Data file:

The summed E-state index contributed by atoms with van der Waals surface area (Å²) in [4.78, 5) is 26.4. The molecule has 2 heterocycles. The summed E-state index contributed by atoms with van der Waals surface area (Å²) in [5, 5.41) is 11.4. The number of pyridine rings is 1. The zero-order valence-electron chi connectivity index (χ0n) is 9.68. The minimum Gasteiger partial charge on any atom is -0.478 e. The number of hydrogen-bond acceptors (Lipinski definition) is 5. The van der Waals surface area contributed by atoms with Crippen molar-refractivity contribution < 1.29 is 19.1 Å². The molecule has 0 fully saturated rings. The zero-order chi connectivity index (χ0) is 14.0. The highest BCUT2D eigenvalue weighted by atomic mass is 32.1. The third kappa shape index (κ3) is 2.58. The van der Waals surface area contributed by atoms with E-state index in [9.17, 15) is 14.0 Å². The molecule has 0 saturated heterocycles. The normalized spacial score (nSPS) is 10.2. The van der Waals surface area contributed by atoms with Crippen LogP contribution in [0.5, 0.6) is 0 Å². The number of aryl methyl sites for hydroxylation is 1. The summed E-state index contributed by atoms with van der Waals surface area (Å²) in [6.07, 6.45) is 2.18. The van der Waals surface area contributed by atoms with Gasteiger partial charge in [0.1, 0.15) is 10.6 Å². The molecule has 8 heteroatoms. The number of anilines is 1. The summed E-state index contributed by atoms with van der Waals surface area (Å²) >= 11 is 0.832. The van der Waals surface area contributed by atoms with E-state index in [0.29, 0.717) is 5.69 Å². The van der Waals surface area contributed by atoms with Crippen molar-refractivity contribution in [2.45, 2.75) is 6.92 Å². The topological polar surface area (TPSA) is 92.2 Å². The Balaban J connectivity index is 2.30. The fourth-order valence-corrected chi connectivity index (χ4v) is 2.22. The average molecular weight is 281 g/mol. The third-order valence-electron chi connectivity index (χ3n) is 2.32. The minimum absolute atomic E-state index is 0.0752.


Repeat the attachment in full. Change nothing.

The summed E-state index contributed by atoms with van der Waals surface area (Å²) in [4.78, 5) is 26.4. The molecule has 2 heterocycles. The summed E-state index contributed by atoms with van der Waals surface area (Å²) in [5, 5.41) is 11.4. The number of pyridine rings is 1. The zero-order valence-electron chi connectivity index (χ0n) is 9.68. The minimum Gasteiger partial charge on any atom is -0.478 e. The number of hydrogen-bond acceptors (Lipinski definition) is 5. The van der Waals surface area contributed by atoms with Crippen molar-refractivity contribution < 1.29 is 19.1 Å². The molecule has 0 fully saturated rings. The zero-order chi connectivity index (χ0) is 14.0. The highest BCUT2D eigenvalue weighted by atomic mass is 32.1. The third kappa shape index (κ3) is 2.58. The van der Waals surface area contributed by atoms with E-state index in [9.17, 15) is 14.0 Å². The molecule has 0 saturated heterocycles. The normalized spacial score (nSPS) is 10.2. The van der Waals surface area contributed by atoms with Crippen LogP contribution in [0.5, 0.6) is 0 Å². The number of aryl methyl sites for hydroxylation is 1. The summed E-state index contributed by atoms with van der Waals surface area (Å²) in [6.07, 6.45) is 2.18. The van der Waals surface area contributed by atoms with Gasteiger partial charge in [0.1, 0.15) is 10.6 Å². The molecule has 8 heteroatoms. The number of anilines is 1. The summed E-state index contributed by atoms with van der Waals surface area (Å²) >= 11 is 0.832. The van der Waals surface area contributed by atoms with E-state index in [0.29, 0.717) is 5.69 Å². The van der Waals surface area contributed by atoms with Crippen molar-refractivity contribution in [2.45, 2.75) is 6.92 Å². The topological polar surface area (TPSA) is 92.2 Å². The Balaban J connectivity index is 2.30. The fourth-order valence-corrected chi connectivity index (χ4v) is 2.22. The average molecular weight is 281 g/mol. The third-order valence-electron chi connectivity index (χ3n) is 2.32. The minimum absolute atomic E-state index is 0.0752.